History of Redmond, Washington
Warren Wentworth Perrigo and the town’s namesake, Captain Luke McRedmond, were the first pioneers to stake land claims on the north end of Lake Sammamish. The early homesteaders’ greatest challenge was clearing the towering trees, which were of such enormous girth that available equipment was inadequate. While the immediate solution was a method of felling the giants by burning their trunks above the roots, the challenge itself soon led to Redmond’s first economic boom. Loggers poured into the valley in the 1880s, and in 1890 near Issaquah, John Peterson built the first sawmill east of Lake Sammamish. Campbell Mill was built in 1905 at Campton, followed by other prosperous lumber and shingle operations whose substantial payrolls created a demand for products and services.
Steamboats were the only practical transportation during Redmond’s early years of few roads and thick forests. Chugging up and down the Sammamish River and crisscrossing the lake that feeds it, the flat-bottomed boats carried goods and passengers until 1916 when the Chittenden Locks opened, lowering local lakes and waterways by nine feet. In 1888, the year before Washington became a state, the Seattle Lake Shore & Eastern Railway came to this wilderness community, and with its arrival, the marketability of Redmond’s timber was ensured.
During its logging heydays, this was a rollicking town of saloons, hotels, dance halls, movie theaters and eateries. The Redmond Trading Company was the community’s first brick building in 1908, and soon other brick structures were erected, notably: Bill Brown’s Garage, the Old Redmond Schoolhouse, the Brown Building, and the Redmond State Bank, whose largest depositors when it opened in 1911 were lumber mills. But as in other Western towns of the era, most buildings were wooden, and when ablaze, were especially vulnerable to complete devastation for lack of a public water system. Indeed, repeated and disastrous fires were the primary impetus for the stable community of 300 residents to become a fourth-class town in 1912. Incorporation allowed Redmond to tax its thriving saloons and finance a modern waterworks.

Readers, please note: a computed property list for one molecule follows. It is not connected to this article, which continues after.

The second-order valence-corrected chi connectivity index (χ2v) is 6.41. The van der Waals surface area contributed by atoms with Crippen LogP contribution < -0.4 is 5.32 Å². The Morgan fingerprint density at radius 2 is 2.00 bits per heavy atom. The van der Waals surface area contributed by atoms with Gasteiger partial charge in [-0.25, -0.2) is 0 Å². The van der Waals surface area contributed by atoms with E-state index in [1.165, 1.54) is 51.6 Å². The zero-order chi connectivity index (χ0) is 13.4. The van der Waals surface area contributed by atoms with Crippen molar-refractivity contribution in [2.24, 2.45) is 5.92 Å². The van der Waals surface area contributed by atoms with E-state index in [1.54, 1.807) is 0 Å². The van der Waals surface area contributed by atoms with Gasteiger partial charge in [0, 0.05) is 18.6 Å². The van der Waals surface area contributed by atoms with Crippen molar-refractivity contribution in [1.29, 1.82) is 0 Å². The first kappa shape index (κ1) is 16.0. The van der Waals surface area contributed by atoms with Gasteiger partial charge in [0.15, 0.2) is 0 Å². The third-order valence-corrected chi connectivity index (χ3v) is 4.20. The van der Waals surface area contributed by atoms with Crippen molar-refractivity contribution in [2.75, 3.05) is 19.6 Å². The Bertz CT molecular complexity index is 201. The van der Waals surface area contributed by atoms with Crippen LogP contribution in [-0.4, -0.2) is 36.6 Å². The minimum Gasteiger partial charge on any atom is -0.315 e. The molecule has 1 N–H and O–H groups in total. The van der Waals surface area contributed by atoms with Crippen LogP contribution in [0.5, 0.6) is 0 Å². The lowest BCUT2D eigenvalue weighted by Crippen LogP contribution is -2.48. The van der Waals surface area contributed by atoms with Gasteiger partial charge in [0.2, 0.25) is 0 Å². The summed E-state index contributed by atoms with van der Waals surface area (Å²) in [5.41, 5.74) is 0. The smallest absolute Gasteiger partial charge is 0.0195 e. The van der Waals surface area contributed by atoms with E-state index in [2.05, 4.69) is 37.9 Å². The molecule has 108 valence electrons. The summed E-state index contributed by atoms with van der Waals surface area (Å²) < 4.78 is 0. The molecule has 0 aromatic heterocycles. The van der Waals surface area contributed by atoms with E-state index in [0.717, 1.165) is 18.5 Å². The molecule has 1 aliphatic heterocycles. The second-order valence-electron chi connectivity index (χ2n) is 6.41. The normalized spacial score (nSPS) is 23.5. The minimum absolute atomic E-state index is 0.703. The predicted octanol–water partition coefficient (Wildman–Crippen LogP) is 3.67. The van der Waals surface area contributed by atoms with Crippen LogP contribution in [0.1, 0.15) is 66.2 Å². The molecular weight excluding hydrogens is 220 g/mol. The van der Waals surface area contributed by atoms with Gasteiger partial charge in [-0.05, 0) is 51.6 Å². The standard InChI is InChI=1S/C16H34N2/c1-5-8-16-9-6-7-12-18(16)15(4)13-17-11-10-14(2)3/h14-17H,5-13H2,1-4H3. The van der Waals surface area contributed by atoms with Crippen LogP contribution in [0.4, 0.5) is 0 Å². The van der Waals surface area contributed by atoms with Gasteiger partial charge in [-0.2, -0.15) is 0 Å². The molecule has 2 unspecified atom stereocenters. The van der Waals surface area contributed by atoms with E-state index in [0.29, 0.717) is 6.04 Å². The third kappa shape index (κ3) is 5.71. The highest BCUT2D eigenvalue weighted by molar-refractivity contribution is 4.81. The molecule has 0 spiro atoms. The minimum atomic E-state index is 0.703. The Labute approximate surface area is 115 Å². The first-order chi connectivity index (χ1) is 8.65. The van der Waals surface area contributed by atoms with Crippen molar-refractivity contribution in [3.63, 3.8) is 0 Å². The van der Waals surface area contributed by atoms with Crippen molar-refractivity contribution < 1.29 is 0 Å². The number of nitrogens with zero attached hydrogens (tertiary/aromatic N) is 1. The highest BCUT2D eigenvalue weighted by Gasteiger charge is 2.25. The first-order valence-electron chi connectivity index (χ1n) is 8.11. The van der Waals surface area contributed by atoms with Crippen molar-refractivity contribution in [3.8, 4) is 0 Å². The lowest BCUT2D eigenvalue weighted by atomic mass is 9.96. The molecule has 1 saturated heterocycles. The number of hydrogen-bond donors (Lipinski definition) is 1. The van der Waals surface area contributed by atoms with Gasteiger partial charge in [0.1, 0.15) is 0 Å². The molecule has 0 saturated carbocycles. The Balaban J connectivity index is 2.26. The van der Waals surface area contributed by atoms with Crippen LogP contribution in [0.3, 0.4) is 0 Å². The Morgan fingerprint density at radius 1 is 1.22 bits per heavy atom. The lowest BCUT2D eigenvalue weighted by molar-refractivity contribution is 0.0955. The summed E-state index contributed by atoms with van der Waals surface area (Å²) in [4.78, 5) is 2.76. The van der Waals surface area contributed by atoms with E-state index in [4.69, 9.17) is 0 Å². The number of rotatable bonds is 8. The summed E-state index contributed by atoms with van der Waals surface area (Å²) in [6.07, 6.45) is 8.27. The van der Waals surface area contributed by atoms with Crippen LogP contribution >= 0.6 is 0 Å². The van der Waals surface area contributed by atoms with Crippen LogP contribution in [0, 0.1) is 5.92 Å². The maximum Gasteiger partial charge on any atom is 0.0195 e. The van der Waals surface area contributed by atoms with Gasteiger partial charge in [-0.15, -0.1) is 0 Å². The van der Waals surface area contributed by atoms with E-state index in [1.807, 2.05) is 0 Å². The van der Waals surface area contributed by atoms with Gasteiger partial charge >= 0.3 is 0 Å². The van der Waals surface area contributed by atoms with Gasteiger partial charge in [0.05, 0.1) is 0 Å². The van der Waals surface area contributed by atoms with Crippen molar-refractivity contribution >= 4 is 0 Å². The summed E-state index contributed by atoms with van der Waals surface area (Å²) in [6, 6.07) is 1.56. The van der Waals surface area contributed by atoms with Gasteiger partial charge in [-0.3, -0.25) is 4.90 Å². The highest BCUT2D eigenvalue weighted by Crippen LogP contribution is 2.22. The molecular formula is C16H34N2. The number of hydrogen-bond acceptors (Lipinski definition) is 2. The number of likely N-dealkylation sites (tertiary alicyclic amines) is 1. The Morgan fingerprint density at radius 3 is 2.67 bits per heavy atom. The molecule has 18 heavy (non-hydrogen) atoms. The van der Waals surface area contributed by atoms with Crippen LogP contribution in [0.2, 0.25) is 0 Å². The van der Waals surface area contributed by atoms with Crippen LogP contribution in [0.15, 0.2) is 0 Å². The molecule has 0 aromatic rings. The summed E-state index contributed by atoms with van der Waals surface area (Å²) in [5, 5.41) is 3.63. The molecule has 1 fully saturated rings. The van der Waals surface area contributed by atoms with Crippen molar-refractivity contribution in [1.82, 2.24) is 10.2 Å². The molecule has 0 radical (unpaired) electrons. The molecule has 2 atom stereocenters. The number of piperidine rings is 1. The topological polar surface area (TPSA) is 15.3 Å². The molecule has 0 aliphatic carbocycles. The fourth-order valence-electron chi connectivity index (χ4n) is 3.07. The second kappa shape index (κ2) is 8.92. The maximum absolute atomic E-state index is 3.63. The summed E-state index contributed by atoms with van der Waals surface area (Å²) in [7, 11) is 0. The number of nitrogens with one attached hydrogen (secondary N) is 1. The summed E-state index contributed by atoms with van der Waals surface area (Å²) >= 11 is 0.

Frederick A. Reil was the town’s first mayor, and during his term, Redmond bloomed. Many new buildings rose downtown and automobiles became a frequent sight on Main Street (Leary Way). Four years ahead of the nation, Washington state in 1916 adopted Prohibition, which created bootlegging operations within the town and many liquor stills in the woods surrounding it.
As aggressive logging destroyed virgin forests, the local timber industry quickly faded in the 1920s, and agriculture became the mainstay of Redmond’s economy. On the hills and in the valleys once home to deer, bear and bobcats, farmers struggled to remove massive stumps. They fenced their land for dairy cattle, built structures for chickens and mink, staked acres of berries, and planted profitable farms. The population grew little during this period, with many young adults seeking jobs elsewhere during the Depression.
From the early days of steamboats and horse-drawn stages, the natural progression of better roads and dependable transportation has facilitated Redmond’s growth. The town’s population was 503 in 1940 when the first Lake Washington floating bridge opened, commencing a slow, steady increase of residents. The completion of the Evergreen Point floating bridge in 1963 initiated vigorous residential growth, which like the logging boom of the 1880s, created a demand for local goods and services. Redmond’s hightech industrial growth began slowly in the 1970s, but by century’s end, the population had exploded to 43,610.
With an independent economic and cultural heritage of logging and
agriculture, Redmond continues to grow and evolve as a dynamic city.
Today, its residents embrace the future with their long tradition of
community pride, participation, and pioneer resourcefulness.
For more information on the history of Redmond, Washington please visit:
Redmond Historical Society
16600 NE 80th Street, Room 106
Redmond, WA 98052
Monday, Wednesday, Thursday
9:30 AM to 4:30 PM
Also by Appointment